For the majority of the people living in Latin America, San Pedro de Atacama doesn’t exist at all, not even on a map. Located in the north of Chile, it is a tourist attraction only for the Europeans that come to this place all throughout the year. They come by plane from Santiago to Calama, often going without sleep in their haste to catch a bus to the oasis located 100 kilometers from this northern city.
Why do they visit this particular place? First and foremost because it is the driest place in the planet: you feel this reality when you touch with your skin, nose, eyes, and lips. Here thirst is something you really experience.
The beauty of the desert is overwhelming as it touches the deepest part of the soul and you cannot believe it. El Tatio geysers, the Valley of the Moon in the Salt Mountains, the Valley of the Dinosaurs, the large salt mines of Atacama, the Licancabur Volcano, and the sky filled with stars, planets, satellites, and sometimes a UFO—each is an attraction unto itself. It is only in the last 10 years that people have begun to hear of the place, whether through photographs or from tales told by fellow adventurers. Before that San Pedro de Atacama was isolated from the world, where only its old inhabitants the Atacameños lived. Over the course of 3,000 years, these people were able to develop a culture suited to this unique habitat.
The Belgian priest Gustavo Le Paige once lived in the desert for 25 years and kept his evangelical duties separate from his hobby of excavating and collecting mummies and utensils. With all of this, he founded an archaeological museum that today is named after him. The museum brought knowledge of this land to fellow Europeans.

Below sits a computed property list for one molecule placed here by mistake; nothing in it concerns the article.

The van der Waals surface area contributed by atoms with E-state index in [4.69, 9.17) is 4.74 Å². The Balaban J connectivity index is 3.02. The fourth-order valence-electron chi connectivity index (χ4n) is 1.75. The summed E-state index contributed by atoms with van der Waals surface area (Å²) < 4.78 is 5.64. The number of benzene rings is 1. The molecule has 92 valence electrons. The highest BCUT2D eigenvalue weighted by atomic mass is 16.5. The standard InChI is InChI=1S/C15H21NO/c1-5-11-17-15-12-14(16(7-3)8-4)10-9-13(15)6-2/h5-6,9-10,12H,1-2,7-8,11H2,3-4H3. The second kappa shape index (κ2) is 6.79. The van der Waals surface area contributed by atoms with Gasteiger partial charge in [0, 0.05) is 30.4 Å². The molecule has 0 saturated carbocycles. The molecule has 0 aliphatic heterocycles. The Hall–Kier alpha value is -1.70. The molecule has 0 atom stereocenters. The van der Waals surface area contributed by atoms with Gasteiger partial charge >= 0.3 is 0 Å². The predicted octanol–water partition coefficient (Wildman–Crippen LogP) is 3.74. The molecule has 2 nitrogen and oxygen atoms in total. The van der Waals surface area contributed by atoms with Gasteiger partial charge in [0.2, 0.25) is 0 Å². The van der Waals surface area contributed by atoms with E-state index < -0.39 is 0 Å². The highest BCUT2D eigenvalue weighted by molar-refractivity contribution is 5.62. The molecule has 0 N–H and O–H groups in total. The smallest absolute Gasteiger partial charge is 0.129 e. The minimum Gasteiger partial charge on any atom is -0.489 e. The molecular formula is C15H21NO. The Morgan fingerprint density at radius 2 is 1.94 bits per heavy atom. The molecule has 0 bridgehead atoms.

To be happy in this land today you have to be an archaeologist, which is what I am. Many places here are still intact where I can trace history back thousands of years. Deep in the soil exist signs of the first nomadic hunters, and of the first groups of roundhouses made of clay or stone, or clusters of salt if they lived by the edge of the lake. There are also traces of the first civilization that came from Bolivia, the center of which was Tiawanaku. Then came the Inca Empire, with its Gods represented in the beautiful volcanoes that crown the Andes. There, at 6000 meters, they built platforms and offered young girls to the gods.
San Pedro de Atacama is a place filled with history and eternal loneliness. A place where you can cut the thread that connects us with the rest of the world, and where the Pachamama covers us with its mantle of silence and harmony with the universe. It is a small place on the planet that nowadays brings curious people and languages that intermix in the warmth of its restaurants and its little streets that were built of adobe by the first Spaniards that came to America.
Translated by Diego Baraona.